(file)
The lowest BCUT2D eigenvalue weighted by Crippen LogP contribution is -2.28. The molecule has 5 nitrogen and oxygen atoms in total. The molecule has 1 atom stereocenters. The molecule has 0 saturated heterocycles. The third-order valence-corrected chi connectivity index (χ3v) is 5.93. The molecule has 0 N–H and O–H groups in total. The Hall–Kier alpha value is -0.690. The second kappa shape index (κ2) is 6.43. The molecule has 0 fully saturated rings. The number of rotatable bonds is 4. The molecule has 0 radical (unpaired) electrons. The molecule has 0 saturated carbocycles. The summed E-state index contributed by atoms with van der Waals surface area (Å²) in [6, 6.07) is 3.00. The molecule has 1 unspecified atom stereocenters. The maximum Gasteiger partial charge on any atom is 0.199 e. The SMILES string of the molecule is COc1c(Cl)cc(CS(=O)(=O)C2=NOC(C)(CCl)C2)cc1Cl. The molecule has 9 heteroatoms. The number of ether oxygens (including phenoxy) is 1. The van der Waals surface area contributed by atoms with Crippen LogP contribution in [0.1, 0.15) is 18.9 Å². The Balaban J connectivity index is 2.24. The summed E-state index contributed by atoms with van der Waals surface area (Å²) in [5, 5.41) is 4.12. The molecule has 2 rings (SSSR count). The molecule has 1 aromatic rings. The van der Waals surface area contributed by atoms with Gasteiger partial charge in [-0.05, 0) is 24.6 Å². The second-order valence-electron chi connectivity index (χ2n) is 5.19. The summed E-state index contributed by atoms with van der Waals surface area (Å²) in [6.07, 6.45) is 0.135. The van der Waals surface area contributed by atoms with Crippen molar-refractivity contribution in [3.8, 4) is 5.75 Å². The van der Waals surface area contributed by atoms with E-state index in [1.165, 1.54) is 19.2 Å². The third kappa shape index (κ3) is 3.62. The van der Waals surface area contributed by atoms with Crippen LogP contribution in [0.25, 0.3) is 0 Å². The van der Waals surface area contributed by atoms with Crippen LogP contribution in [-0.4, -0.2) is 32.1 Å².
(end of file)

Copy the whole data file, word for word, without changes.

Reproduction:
The lowest BCUT2D eigenvalue weighted by Crippen LogP contribution is -2.28. The molecule has 5 nitrogen and oxygen atoms in total. The molecule has 1 atom stereocenters. The molecule has 0 saturated heterocycles. The third-order valence-corrected chi connectivity index (χ3v) is 5.93. The molecule has 0 N–H and O–H groups in total. The Hall–Kier alpha value is -0.690. The second kappa shape index (κ2) is 6.43. The molecule has 0 fully saturated rings. The number of rotatable bonds is 4. The molecule has 0 radical (unpaired) electrons. The molecule has 0 saturated carbocycles. The summed E-state index contributed by atoms with van der Waals surface area (Å²) in [6, 6.07) is 3.00. The molecule has 1 unspecified atom stereocenters. The maximum Gasteiger partial charge on any atom is 0.199 e. The SMILES string of the molecule is COc1c(Cl)cc(CS(=O)(=O)C2=NOC(C)(CCl)C2)cc1Cl. The molecule has 9 heteroatoms. The number of ether oxygens (including phenoxy) is 1. The van der Waals surface area contributed by atoms with Crippen LogP contribution in [0.1, 0.15) is 18.9 Å². The Balaban J connectivity index is 2.24. The summed E-state index contributed by atoms with van der Waals surface area (Å²) in [5, 5.41) is 4.12. The molecule has 2 rings (SSSR count). The molecule has 1 aromatic rings. The van der Waals surface area contributed by atoms with Gasteiger partial charge in [-0.05, 0) is 24.6 Å². The second-order valence-electron chi connectivity index (χ2n) is 5.19. The summed E-state index contributed by atoms with van der Waals surface area (Å²) in [6.07, 6.45) is 0.135. The van der Waals surface area contributed by atoms with Crippen molar-refractivity contribution in [3.8, 4) is 5.75 Å². The van der Waals surface area contributed by atoms with E-state index in [1.165, 1.54) is 19.2 Å². The third kappa shape index (κ3) is 3.62. The van der Waals surface area contributed by atoms with Crippen LogP contribution in [0.25, 0.3) is 0 Å². The van der Waals surface area contributed by atoms with Crippen LogP contribution in [-0.4, -0.2) is 32.1 Å².